fear (with video)

As I look into my son’s face I see fear creep across it like a shadow. What does he see? I ask myself. A monster? A storm? Does he hear sinister voices or sounds? Does he sense the indescribable smell of death the way I used to in dreams? Does his body panic, is he terrified, does he even know what fear is? By the look on Calvin’s face—the look that I saw last night and have seen a thousand miserable times—any or all of these could be true, and it breaks my heart.

This look of fear slowly washes over him, a rising tide of foreboding that begs his eyes to gaze upwards as if pleading in distress to some ogre. Terror appears to flood his cheeks and bulging eyes, his mouth agape as he reaches out for me as if I can save him. But I cannot. I pluck him out of his johnny-jump-up as his body stiffens and he lets out a dreadful, blood-curdling shriek. I lay him on his side on the couch as he begins to convulse, as his fingertips turn blue. Michael watches the clock and, for four minutes, I speak to Calvin reassuringly:
"You’re doing a good job, Calvin. I love you so much. It’s almost over, baby. You’re such a good boy. Mama and Daddy are right here. It’s almost over, sweetie.

But I’m never quite sure if it’s almost over. A few months ago the seizure was seven minutes long. They used to be as long as twenty. One was forty-five minutes—the wretched one when we thought we’d lose him, so were kissing him goodbye.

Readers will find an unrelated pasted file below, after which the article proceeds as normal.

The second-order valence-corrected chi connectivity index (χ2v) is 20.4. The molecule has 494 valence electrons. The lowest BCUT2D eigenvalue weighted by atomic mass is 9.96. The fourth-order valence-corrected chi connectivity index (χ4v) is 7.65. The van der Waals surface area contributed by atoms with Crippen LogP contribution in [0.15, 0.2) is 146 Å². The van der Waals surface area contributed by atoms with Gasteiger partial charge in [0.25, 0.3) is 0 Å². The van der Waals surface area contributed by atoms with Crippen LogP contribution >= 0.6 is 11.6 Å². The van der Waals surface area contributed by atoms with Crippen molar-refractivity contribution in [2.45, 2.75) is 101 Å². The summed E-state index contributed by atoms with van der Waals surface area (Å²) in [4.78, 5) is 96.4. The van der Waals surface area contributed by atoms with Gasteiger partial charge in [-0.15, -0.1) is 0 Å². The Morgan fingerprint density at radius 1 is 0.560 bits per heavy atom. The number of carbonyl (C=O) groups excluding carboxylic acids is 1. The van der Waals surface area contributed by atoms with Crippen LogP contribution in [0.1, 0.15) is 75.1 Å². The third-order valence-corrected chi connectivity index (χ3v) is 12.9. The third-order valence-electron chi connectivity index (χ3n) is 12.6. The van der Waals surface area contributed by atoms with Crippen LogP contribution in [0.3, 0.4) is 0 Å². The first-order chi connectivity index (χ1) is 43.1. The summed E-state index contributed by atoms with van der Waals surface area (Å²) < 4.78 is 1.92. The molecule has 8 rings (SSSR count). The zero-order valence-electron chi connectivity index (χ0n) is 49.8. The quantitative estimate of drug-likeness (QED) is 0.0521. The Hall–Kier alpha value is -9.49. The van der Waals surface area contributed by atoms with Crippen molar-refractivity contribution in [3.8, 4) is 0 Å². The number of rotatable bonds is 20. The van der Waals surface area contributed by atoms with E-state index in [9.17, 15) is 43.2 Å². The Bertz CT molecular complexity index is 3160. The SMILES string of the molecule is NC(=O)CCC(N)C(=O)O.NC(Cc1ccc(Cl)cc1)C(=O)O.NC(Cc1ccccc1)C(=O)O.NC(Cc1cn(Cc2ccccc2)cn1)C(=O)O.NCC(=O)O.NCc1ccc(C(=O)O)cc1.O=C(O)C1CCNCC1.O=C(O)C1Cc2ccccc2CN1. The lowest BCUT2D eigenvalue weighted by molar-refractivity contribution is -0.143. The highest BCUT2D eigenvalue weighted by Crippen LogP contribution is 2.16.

A young woman I sometimes correspond with recently wrote about her seizures, about their fearful nature creating the sense that she was being chased. She confirmed the worry I’ve had for Calvin:

"regardless of the challenges I am faced with in the real world, because of the physiological nature of my seizures, I am confident that I will never feel as afraid as I did during seizures. Despite a logical understanding that I was safe, eight times a month, I felt like I was going to die."

I can only hope, since Calvin usually has seizures when he gets sick, that perhaps he will outgrow them, or at the very least have fewer the older he gets. In the meantime I can only offer my boy some reassuring words that, though I wish they were true, I consciously doubt just as they pass over my whispering lips.


  1. All I can say is, "I know." "I know." Sometimes I make myself feel better, though, by thinking about the autonomic nervous system and the limbic system which govern those primitive "feelings" and impulses like fear. I think of it as just a physiological response and my projecting the judgement of "good" and "bad" onto those purely physical happenings in the brain is just that -- a projection and a judgement. A label, if you will. Now, this could be total bullshit, but it's what I do to cope.

  2. When I've had that feeling of fear and foreboding, knowing that it's neurotransmitters gone wild doesn't make it any less foreboding. The constant reassurance from a loved one is a great comfort. Keep it up, Mom. You're doing great.